Some years ago, colleagues and I had an informal discussion about what would be the perfect car from an automotive journalist's perspective. It would have to be a wagon, because we all appreciate utility combined with carlike maneuverability. A diesel engine made the requirements list for superior fuel economy. And it would also need a manual transmission, because we all liked the engagement of driving stick.
Volkswagen's Jetta Sportwagen TDI holds a rare place in the U.S. market, being only one of two diesel wagons available. BMW claims the other spot with its new 328d Sports Wagon.
The Jetta Sportwagen shows similar lines to theVolkwagen launched in 2011. Headlights nicely bookend a narrow grille, and the hood drops low toward the front in a graceful curve from the windshield. A large graphic holds the side windows in a continuous flow all the way back to the cargo area, and the hatchback complements the front with the same, fluid curves. The stance is low, as the Jetta Sportwagen is not trying to be a crossover.
It is an attractive and modern body design.
Despite what would seem to be a niche vehicle appreciated primarily by automotive journalists, Volkswagen offers the Jetta Sportwagen TDI in a number of configurations. First, you get to decide between the six-speed manual or DSG automated manual transmission. Then there is the base model, the sunroof model, or the model with navigation and sunroof. I reviewed the middle version, which lacked navigation but still featured a decent LCD in the dashboard for audio and phone screens.
The Jetta Sportwagen TDI uses Volkswagen's tried-and-true turbocharged 2-liter diesel engine, making 140 horsepower and 236 pound-feet of torque. That high torque figure is typical for diesel engines in passenger cars, as is the 5,000rpm redline. Also typical for a diesel is the engine's clatter, which sounds louder than comparable gasoline engines.
However, Volkswagen did an excellent job sound engineering the cabin, so that engine noise is largely muffled even at idle.
And unlike theI reviewed recently, the Jetta Sportswagen TDI does not require any special exhaust cleanup fluid, lessening maintenance costs. Volkswagen has managed to meet EPA emissions requirements with its passenger-car diesel engines for years.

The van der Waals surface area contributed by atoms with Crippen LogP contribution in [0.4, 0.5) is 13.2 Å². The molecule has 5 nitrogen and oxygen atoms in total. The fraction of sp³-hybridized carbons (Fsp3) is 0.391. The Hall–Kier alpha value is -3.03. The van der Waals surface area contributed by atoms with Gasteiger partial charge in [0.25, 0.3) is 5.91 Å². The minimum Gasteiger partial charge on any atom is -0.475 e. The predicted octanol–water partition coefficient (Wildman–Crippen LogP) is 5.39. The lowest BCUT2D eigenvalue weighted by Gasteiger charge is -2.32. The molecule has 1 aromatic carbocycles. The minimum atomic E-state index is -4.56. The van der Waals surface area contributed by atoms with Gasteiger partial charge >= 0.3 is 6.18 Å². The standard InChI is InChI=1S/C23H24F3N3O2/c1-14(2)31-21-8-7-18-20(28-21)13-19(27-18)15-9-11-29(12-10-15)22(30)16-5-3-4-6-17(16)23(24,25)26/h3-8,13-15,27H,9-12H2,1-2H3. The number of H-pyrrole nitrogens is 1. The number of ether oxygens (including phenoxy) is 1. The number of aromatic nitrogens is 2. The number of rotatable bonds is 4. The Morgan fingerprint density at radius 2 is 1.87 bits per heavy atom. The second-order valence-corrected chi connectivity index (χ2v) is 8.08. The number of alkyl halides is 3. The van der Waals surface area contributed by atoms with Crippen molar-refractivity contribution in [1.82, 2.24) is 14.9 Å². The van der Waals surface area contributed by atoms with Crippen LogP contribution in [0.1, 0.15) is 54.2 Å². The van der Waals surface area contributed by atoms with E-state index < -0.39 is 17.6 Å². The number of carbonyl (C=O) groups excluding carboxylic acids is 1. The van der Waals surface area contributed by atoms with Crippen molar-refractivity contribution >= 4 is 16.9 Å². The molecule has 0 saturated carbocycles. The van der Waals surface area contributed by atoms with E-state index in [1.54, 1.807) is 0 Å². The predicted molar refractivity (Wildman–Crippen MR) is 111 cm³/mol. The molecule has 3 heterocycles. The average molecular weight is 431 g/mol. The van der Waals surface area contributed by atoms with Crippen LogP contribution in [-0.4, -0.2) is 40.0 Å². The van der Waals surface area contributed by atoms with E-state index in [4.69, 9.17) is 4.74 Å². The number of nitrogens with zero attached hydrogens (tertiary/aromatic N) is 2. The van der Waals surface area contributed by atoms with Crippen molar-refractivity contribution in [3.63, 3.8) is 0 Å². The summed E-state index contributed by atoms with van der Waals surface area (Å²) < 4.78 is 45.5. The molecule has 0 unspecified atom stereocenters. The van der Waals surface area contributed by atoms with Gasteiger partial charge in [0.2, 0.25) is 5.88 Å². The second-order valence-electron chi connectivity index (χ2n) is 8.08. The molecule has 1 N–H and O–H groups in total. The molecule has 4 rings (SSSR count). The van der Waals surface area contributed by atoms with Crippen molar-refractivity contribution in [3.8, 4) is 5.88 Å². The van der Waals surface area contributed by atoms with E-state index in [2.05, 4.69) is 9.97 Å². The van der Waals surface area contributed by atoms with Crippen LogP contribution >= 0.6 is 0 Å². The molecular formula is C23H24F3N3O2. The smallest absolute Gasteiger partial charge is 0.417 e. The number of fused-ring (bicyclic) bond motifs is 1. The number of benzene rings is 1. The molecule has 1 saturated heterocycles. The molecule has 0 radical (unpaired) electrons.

Even more delightful, the Jetta Sportwagen TDI didn't lag when I hit the accelerator, responding immediately with all that available torque. I would attribute that responsiveness to the car's six-speed manual transmission, but I wouldn't be surprised if the DSG version was equally as good.
However, the lower diesel engine speeds required me to adjust my clutch work, and I actually stalled it a couple of times when creeping along in stop-and-go traffic. Fortunately, Volkswagen gave the car a hill-hold feature, making it easy to take off from a stop midway up one of San Francisco's legendary inclines.
The shifter moved smoothly through the gate, not as tight as a sports car transmission, but suitable for the more-suburban requirements of the Jetta Sportwagen TDI. The car didn't fuss as I shifted through the gears to bring the car up to freeway speeds, and the engine even had enough guts for the occasional passing maneuver, especially given the ability to gear down to third.
Electric power steering boost was evident from how the wheel felt. Somewhat overboosted, it was easy to turn the wheels while stopped, and electric boost means a direct and uninterrupted power flow through the steering rig.
The Jetta Sportwagen TDI also benefits from better rear suspension engineering and brakes over the base Jetta sedan. The Sportwagen gets disc brakes all around and a multilink suspension at the rear wheels. That leads to solid and competent handling, and a firm ride.
I very much liked how this Sportwagen drove, as it had a feeling of premium quality.